The Kansas City Royals have had one of their worst starts to a season in franchise history, but left fielder Andrew Benintendi is having perhaps the best campaign of his seven-year career.
In 51 games entering Sunday’s play, the 27-year-old is slashing .328 / .392 / .423 with a pair of home runs and 17 RBIs. He’s striking out at a career-low 14.2% clip and is walking at a 9.4% rate to boot. Benintendi’s power hasn’t been there this season but other than that, the 2021 Gold Glove winner has been fantastic. His 139 wRC +, per FanGraphs, is the eighth among all big-league outfielders. Despite being on a bad team, Benintendi has been nothing short of excellent in 2022.
There are a couple of caveats to this level of production, however: Benintendi is a free agent following the conclusion of this season and the Royals have yet to offer him a contract extension during the year. As such, many are beginning to clamor for the club to package him in a trade that could possibly return prospects. If Kansas City does nothing and loses Benintendi to the open market this winter, it won’t get those hypothetical trade returns. MLB.com recently listed some of its major trade candidates for this summer, and Benintendi was among that group. Here’s more on why:
Kansas City had hopes of contending for a postseason berth this year, but at 16-33, the Royals sit 12 games behind the Twins in the AL Central and 9 1/2 games out of an AL Wild Card spot. Benintendi is earning $ 8.5 million in his final year of arbitration and is slated to become a free agent at the end of the year, making him a prime trade candidate for clubs seeking corner-outfield help. The 27-year-old (he turns 28 on July 6) is slashing .337 / .402 / .431 with a 1.5 fWAR in 49 games, so he’ll be a solid addition to the top of some contender’s lineup.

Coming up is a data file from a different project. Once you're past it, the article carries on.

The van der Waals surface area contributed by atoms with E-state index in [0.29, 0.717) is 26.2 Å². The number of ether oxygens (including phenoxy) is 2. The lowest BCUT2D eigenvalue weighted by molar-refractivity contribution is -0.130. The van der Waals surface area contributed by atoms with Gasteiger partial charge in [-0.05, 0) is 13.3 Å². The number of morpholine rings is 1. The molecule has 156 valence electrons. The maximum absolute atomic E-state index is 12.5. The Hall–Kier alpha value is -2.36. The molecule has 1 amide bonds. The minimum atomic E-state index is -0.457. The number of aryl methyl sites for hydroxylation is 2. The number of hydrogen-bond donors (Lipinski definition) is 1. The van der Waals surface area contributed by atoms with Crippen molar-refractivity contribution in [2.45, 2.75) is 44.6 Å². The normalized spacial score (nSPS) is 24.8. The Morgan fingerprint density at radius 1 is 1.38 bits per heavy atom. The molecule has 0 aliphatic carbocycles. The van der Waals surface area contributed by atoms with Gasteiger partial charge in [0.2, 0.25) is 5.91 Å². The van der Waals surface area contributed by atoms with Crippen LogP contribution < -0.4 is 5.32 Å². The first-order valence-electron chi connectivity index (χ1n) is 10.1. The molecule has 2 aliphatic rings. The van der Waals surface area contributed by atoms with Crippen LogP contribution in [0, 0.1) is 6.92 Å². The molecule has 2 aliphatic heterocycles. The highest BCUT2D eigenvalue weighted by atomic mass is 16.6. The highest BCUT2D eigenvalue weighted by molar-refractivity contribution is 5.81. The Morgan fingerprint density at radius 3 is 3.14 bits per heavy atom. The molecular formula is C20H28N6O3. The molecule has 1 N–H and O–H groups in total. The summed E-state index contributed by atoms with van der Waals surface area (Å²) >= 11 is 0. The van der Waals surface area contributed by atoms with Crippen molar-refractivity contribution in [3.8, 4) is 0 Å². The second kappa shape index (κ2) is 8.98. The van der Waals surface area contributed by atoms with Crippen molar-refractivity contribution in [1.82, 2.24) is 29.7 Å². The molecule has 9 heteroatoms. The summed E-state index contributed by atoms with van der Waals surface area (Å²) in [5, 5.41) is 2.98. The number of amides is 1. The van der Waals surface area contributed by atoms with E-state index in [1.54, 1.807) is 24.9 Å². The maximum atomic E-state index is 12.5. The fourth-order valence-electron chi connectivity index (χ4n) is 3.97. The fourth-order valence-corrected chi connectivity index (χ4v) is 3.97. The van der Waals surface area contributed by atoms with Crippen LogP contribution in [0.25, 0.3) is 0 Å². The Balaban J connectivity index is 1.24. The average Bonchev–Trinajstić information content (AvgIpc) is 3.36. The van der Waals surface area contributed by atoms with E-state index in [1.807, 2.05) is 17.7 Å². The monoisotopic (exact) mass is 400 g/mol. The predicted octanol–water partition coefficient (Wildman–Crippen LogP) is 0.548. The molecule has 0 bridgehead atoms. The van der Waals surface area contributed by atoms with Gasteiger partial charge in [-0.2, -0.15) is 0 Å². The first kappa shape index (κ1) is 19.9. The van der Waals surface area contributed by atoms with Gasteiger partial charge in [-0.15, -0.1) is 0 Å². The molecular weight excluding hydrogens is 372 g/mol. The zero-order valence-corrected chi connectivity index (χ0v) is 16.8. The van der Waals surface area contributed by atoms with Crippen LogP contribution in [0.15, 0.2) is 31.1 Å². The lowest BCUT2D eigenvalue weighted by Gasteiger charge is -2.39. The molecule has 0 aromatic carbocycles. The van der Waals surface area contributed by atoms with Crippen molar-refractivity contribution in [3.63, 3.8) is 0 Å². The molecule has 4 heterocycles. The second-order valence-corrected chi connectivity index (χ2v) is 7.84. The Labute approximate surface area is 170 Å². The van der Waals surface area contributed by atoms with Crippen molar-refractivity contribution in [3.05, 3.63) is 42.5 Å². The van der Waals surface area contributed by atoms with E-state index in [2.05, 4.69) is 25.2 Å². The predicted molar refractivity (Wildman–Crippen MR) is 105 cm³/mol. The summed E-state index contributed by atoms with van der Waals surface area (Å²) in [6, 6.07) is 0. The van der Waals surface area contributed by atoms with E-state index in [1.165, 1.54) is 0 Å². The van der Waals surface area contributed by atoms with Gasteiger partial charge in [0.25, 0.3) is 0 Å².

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Benintendi, who recently won his arbitration case against the Royals, would undoubtedly help a contender. He’s peaking at the perfect time, which happens to coincide with his athletic prime. He’s likely to command a healthy salary this offseason from whichever team offers it to him, and multiple potential suitors should be lining up for his services. There are no reports that the Royals are in talks to extend Benintendi’s current deal, so it makes sense to reason that trading him is the best move.
In fact, Kansas City may be doing itself a disservice if it rides out the rest of this season with Benintendi. Not only would the Royals be punting on potential prospect returns, but they’d also forfeit the opportunity to open up a consistent opportunity for someone like Kyle Isbel or the eventually-returning Edward Olivares in the outfield. The Royals are entering a stage in which they have more players than holes to fill, and keeping a player who’s likely to leave at the end of the year anyway would continue to add to that logjam. 2022 isn’t a contending season, so why treat it like one?
There’s also a reason why the Royals could re-sign Benintendi this offseason, regardless of whether they trade him or let him test the free-agent market. If the club truly wanted him back, nothing would be holding it back from offering a new contract.
Trading him does not change that, and perhaps Benintendi would appreciate the opportunity to (at least temporarily) play for a contender and chase a World Series ring. Those elements do not typically factor into negotiations – the Royals’ kindness would not lead to a discount – but it does not prohibit the two sides from revisiting a long-term future in Kansas City over the winter.
Regardless of which reason you want to use, there are several that align with the Royals benefitting from trading Benintendi. It doesn’t have to be now (the trade deadline is on August 2), but less than two months remain until that time is here. If Kansas City truly wants to build for a successful future and doesn’t plan on extending Benintendi right now, the logical move is to ship him elsewhere. Not only will it help him play winning baseball for another team, but whatever the Royals get back will be the icing on the cake. The MLB.com article is in agreement.